Converting eye designs for the arm
You get unusual requests in the face painting business. This weekend, a guest at a party pointed at one of the eye designs in my idea book and said, “I want this one, but on my arm.” It gave me a pause and pulled me out of my painting zone for a moment, but I plunged in and liked the result so much when I was finished that I wanted to share the design here.
1. The Kryvaline Summer Sunset split cake has become one of my new all-time favorite split cakes. It is absolutely gorgeous for butterflies, but it was also a great choice for this design as well. Load your sponge from Summer Sunset and make a slight S-curve shape on the arm. When you’re finished, add some cosmetic glitter before it dries entirely.
2. Next load your #4 round brush with Diamond FX black. For this type of design, the quality of your brush will really show. I prefer the Mark Reid or the Majestic brushes for this type of work, but there are others which will work equally well. (What won’t work for this are cheap craft brushes, so invest in some good ones, and you’ll definitely see the difference.)
After you have your basic design in place, you’re going to double some of the curves and add some tear drops using the same brush.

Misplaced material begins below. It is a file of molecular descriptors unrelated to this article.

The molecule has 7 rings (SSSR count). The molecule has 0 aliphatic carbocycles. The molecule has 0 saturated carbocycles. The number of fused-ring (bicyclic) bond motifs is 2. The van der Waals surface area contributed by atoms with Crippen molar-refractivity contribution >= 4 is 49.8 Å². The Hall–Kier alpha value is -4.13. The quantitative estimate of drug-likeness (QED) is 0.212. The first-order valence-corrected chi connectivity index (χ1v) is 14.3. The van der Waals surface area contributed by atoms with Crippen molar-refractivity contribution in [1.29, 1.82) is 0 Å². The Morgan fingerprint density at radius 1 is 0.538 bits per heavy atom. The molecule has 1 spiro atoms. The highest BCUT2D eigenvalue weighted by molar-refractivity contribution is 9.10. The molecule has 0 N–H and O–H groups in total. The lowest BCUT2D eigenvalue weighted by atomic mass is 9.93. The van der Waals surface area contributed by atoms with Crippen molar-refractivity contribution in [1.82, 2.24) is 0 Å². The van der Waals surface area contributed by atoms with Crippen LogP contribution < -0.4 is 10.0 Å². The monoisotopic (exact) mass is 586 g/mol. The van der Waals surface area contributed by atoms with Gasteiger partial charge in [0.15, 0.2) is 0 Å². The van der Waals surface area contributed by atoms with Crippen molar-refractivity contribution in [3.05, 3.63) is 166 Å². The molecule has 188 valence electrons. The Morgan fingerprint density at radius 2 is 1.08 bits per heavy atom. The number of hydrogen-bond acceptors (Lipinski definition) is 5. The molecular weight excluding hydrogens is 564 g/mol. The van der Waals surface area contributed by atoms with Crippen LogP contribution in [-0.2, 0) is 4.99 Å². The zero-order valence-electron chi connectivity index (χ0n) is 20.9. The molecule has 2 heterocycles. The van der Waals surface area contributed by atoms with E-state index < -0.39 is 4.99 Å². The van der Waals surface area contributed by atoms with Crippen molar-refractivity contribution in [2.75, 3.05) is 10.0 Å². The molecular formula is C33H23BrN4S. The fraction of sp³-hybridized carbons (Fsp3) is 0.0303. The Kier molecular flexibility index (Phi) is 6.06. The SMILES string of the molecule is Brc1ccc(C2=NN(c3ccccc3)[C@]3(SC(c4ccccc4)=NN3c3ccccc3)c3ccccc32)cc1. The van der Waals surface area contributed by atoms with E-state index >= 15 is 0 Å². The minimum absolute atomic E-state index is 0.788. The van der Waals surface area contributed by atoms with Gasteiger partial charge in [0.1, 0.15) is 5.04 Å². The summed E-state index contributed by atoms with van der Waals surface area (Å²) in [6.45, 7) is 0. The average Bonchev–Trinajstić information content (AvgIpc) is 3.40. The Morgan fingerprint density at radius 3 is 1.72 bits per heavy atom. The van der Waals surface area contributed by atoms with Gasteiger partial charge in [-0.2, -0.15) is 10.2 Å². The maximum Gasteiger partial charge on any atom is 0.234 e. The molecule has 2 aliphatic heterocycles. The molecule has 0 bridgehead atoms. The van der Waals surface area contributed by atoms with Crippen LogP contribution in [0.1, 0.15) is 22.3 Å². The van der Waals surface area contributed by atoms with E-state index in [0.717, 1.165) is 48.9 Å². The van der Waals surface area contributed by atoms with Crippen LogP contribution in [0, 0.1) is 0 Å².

3. One of my favorite ways of adding detail to a design of this type is to put a thin line around the exterior of the design. It’s not necessary, but it adds a delicacy to it that is visually pleasing. Use your #1 round brush for this.
4. And no design would be complete without the contrast which comes from white highlighting and which is so important. I added some white within my swirls as well as just inside the lines around the design. Then I placed a few black and white dots and white starbursts around the outer edge.
I hope you enjoy this design and that it helps you convert a few of your own favorite eye designs into body art for your clients.
Beth MacKinney is the owner of and primary face painter for Face Paint Pizzazz in the NW Chicago suburbs. She has a degree in art and also writes for Examiner.com as the Chicago Face Painting Examiner.
By Beth MacKinney on
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